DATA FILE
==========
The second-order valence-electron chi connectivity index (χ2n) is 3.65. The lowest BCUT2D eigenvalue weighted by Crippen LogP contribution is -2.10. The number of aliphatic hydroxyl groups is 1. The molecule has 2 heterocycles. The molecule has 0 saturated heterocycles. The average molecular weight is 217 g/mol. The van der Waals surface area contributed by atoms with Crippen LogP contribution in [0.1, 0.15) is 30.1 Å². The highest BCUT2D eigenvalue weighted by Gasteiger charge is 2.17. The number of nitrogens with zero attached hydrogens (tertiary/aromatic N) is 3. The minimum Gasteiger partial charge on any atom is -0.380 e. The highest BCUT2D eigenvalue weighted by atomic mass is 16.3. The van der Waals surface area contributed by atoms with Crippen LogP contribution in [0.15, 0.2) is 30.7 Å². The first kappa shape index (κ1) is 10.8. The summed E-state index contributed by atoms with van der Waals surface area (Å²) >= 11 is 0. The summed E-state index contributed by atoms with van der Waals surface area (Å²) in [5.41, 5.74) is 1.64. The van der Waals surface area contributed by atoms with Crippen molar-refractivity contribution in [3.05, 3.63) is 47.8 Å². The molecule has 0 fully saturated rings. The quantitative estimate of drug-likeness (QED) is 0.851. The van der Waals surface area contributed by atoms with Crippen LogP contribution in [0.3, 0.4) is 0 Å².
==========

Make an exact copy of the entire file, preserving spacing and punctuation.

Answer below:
The second-order valence-electron chi connectivity index (χ2n) is 3.65. The lowest BCUT2D eigenvalue weighted by Crippen LogP contribution is -2.10. The number of aliphatic hydroxyl groups is 1. The molecule has 2 heterocycles. The molecule has 0 saturated heterocycles. The average molecular weight is 217 g/mol. The van der Waals surface area contributed by atoms with Crippen LogP contribution in [0.1, 0.15) is 30.1 Å². The highest BCUT2D eigenvalue weighted by Gasteiger charge is 2.17. The number of nitrogens with zero attached hydrogens (tertiary/aromatic N) is 3. The minimum Gasteiger partial charge on any atom is -0.380 e. The highest BCUT2D eigenvalue weighted by atomic mass is 16.3. The van der Waals surface area contributed by atoms with Crippen LogP contribution in [0.15, 0.2) is 30.7 Å². The first kappa shape index (κ1) is 10.8. The summed E-state index contributed by atoms with van der Waals surface area (Å²) >= 11 is 0. The summed E-state index contributed by atoms with van der Waals surface area (Å²) in [5.41, 5.74) is 1.64. The van der Waals surface area contributed by atoms with Crippen molar-refractivity contribution in [3.05, 3.63) is 47.8 Å². The molecule has 0 fully saturated rings. The quantitative estimate of drug-likeness (QED) is 0.851. The van der Waals surface area contributed by atoms with Crippen LogP contribution in [0.3, 0.4) is 0 Å².